Supreme Court Determines Scienter for Defalcation

Posted by NCBRC - May 14, 2013

Debts for “defalcation” have been excepted from discharge for almost one hundred and fifty years, yet only now has the Supreme Court resolved the question of what mental state is required for an actor to commit defalcation within the meaning of section 523(a)(4). Bullock v. BankChampaign, 569 U. S. ____ (2013), No. 11-1518 (May 13, 2013).

The debtor was the trustee for a trust his father set up for the benefit of the debtor and his four brothers. While acting as trustee and at his father’s request, the debtor on several occasions borrowed money from the trust for his own benefit and for the benefit of his mother. On each occasion the debtor repaid the trust with the appropriate interest. His brothers learned of the transactions and filed suit for breach of fiduciary duty. The court entered judgment against the debtor for self-dealing, albeit without malicious intent, and ordered that he pay into the trust the benefits received from his actions. A constructive trust was established to receive the judgment, with BankChampaign serving as trustee. When the debtor was unable to liquidate assets to pay the judgment, he filed for bankruptcy seeking to discharge the debts owed to the trust by reason of the court judgment.

The bankruptcy court granted the bank summary judgment finding that the debts were non-dischargeable under section 523(a)(4) “as a debt for defalcation while acting in a fiduciary capacity.” The district court affirmed. Applying a standard of “objective recklessness” to the debtor’s actions, the court of appeals also affirmed.

The Supreme Court noted a longstanding disagreement among the circuits as to the scienter element of defalcation and granted certiorari. Dictionary definitions of the term dating back to 1852, and bankruptcy treatises as far back as 1842, failed to supply the necessary guidance, so the Court applied the doctrine of noscitur a sociis (“It is known from its associates”) to the historical cohorts of “defalcation:” embezzlement, fraud, and larceny. The Court noted that both embezzlement and fraud require an intentional wrong. In Neal v. Clark, 95 U. S. 704, 709 (1878), the Court found that for a debt to be nondischargeable due to “fraud” there must have been an element of “moral turpitude” or “intentional wrong.” Applying this reasoning to the case before it, the Court concluded that,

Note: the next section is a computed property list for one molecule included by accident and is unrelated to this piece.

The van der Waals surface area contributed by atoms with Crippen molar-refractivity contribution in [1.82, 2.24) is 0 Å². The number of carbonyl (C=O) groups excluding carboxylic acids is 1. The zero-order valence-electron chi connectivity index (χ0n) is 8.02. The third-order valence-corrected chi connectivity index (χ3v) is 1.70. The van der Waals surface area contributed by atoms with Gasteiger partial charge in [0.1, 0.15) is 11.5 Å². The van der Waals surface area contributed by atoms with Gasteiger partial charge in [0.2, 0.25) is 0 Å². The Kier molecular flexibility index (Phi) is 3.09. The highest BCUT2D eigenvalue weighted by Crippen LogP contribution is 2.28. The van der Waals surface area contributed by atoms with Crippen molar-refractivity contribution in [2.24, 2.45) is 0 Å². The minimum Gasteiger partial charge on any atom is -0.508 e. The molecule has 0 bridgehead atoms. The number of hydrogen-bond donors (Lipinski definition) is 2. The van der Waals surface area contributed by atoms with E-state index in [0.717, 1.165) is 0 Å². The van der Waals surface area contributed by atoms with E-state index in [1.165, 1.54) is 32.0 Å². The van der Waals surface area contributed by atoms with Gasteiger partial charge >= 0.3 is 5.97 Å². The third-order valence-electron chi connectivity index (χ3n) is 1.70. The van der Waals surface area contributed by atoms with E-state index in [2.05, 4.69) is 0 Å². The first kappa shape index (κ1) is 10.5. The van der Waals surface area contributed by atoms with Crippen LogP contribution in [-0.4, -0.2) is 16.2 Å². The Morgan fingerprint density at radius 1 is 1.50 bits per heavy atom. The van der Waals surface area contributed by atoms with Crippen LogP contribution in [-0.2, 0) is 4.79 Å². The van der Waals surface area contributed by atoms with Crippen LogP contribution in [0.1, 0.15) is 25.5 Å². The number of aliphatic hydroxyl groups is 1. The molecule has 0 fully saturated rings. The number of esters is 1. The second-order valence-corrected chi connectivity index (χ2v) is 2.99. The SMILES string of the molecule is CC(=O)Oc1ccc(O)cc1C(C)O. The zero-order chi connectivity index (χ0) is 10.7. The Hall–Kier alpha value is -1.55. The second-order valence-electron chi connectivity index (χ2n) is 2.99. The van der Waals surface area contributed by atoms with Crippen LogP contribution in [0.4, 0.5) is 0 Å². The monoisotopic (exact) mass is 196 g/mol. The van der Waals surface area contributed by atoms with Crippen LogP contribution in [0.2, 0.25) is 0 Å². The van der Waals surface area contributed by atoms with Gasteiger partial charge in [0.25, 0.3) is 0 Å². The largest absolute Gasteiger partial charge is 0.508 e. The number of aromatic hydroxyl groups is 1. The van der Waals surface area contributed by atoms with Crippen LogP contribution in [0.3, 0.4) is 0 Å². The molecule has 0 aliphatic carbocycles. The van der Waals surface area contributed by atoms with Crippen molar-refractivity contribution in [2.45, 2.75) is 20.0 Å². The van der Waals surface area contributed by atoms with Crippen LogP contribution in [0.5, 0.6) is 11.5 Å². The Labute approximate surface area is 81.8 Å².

“where the conduct at issue does not involve bad faith, moral turpitude, or other immoral conduct, the term requires an intentional wrong. We include as intentional not only conduct that the fiduciary knows is improper but also reckless conduct of the kind that the criminal law often treats as the equivalent. Thus, we include reck­less conduct of the kind set forth in the Model Penal Code. Where actual knowledge of wrongdoing is lacking, we consider conduct as equivalent if the fiduciary ‘consciously disregards’ (or is willfully blind to) a substantial and unjustifiable risk that his conduct will turn out to violate a fiduciary duty. . . . That risk must be of such a nature and degree that, considering the nature and purpose of the actor’s conduct and the circumstances known to him, its disregard involves a gross deviation from the standard of conduct that a law-abiding person would observe in the actor’s situation.”

Nondischargeability provisions were designed to protect the comparatively more honest creditor in a situation in which the debtor has acted wrongfully. Therefore, limiting nondischargeability to those debts that involve a high degree of culpability on the part of the debtor conforms to this underlying rationale. The Court remanded to the court of appeals to reconsider the case under the higher standard set forth in this opinion.

Bullock opinion


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